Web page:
by Christy Bieber | March 25, 2019
In America, we love our credit cards. In fact, in the second quarter of 2019 Americans collectively owed $868 billion according to recent research from The Ascent. This is a 4.7% increase in indebtedness compared with how much Americans collectively owed at the same time last year.
While Americans as a whole owe a lot of money, their credit card debt isn't distributed evenly by state, as The Ascent found in its secondary research on credit card debt in America. In fact, in the state with the highest average credit card debt, the average balance is more than $3,000 higher than the state where balances are the lowest.
How does your state compare? Let's find out!
Here are the nine states -- plus Washington, D.C. -- with the most credit card debt in 2019 according to Ascent’s research. They're in order from most to least indebted.
In each of these states, average credit card balances are way above locales with the lowest balances in the country. By comparison, for example, Iowans owe the least with an average balance of just $4,622. Balances are also well above the national average balance for all Americans, which was $6,028 in 2019.
Unfortunately, in many states, these high balances are just one troubling indicator. Several of the states on the list, including Texas and Georgia, are also on the list of the 10 states where residents have the lowest Vantage Scores in the country.
Whether your state ranks at the top of the list of most indebted locales or at the bottom, the fact more people in America are going into debt across the nation is bad news.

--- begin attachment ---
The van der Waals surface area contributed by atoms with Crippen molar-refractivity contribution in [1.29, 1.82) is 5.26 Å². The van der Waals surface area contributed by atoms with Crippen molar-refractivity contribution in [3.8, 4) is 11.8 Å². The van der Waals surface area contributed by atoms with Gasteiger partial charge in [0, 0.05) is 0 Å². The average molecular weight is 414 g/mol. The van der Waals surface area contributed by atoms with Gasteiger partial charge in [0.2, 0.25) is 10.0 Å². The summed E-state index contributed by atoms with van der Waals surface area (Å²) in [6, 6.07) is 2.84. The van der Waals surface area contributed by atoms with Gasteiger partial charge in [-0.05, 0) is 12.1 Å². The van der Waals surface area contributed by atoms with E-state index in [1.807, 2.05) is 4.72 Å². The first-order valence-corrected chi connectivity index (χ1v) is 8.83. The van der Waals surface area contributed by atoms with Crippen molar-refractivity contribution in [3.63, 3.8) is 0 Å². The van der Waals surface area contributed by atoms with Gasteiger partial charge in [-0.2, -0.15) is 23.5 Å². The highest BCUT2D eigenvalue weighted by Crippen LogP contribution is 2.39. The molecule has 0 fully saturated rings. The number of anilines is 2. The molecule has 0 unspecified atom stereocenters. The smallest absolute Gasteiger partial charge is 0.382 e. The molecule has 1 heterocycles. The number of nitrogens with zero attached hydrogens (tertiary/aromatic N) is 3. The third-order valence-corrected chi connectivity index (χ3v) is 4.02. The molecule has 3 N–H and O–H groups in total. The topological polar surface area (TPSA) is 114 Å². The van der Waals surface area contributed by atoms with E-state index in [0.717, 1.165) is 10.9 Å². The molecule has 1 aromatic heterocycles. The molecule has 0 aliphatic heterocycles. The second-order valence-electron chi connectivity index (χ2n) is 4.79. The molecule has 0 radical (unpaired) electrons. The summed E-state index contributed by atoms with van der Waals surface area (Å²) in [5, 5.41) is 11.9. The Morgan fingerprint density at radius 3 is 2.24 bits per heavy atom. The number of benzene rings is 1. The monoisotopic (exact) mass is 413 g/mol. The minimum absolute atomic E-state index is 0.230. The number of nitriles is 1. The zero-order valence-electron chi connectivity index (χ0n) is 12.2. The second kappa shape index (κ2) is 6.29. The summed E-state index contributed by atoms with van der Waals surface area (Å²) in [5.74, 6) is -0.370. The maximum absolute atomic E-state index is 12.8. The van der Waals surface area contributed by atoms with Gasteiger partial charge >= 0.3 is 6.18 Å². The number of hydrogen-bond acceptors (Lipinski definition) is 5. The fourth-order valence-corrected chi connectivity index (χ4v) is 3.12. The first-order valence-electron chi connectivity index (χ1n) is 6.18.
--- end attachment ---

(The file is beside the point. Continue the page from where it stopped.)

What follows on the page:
When people are in debt, more money goes to paying interest instead of saving for the future or buying new things. If people can't save for future goals such as buying a house or retirement, this can cause a financial crisis down the road if real estate prices fall, a new generation is saddled with loans, and tons of retirees struggle to survive. And, if people don't have the money to shop, it can spur a recession.
Unfortunately, it's unlikely most Americans are going to give up their dependence on credit any time soon, if growing balances are any indicator.
Just because many Americans as a whole are in credit card debt doesn't mean you have to be. You can commit not to carry a balance and can live up to that commitment by living on a budget and building an emergency fund so you don't have to turn to credit cards to cover unexpected expenses. And, if you're already in debt, proven techniques such as the debt snowball method can help you pay it down faster if you commit to a debt repayment plan.
Do your part to help your state get off the list -- or stay off the list -- of the most indebted places in America by making a commitment today to become or stay debt free and not carry a credit card balance any longer.
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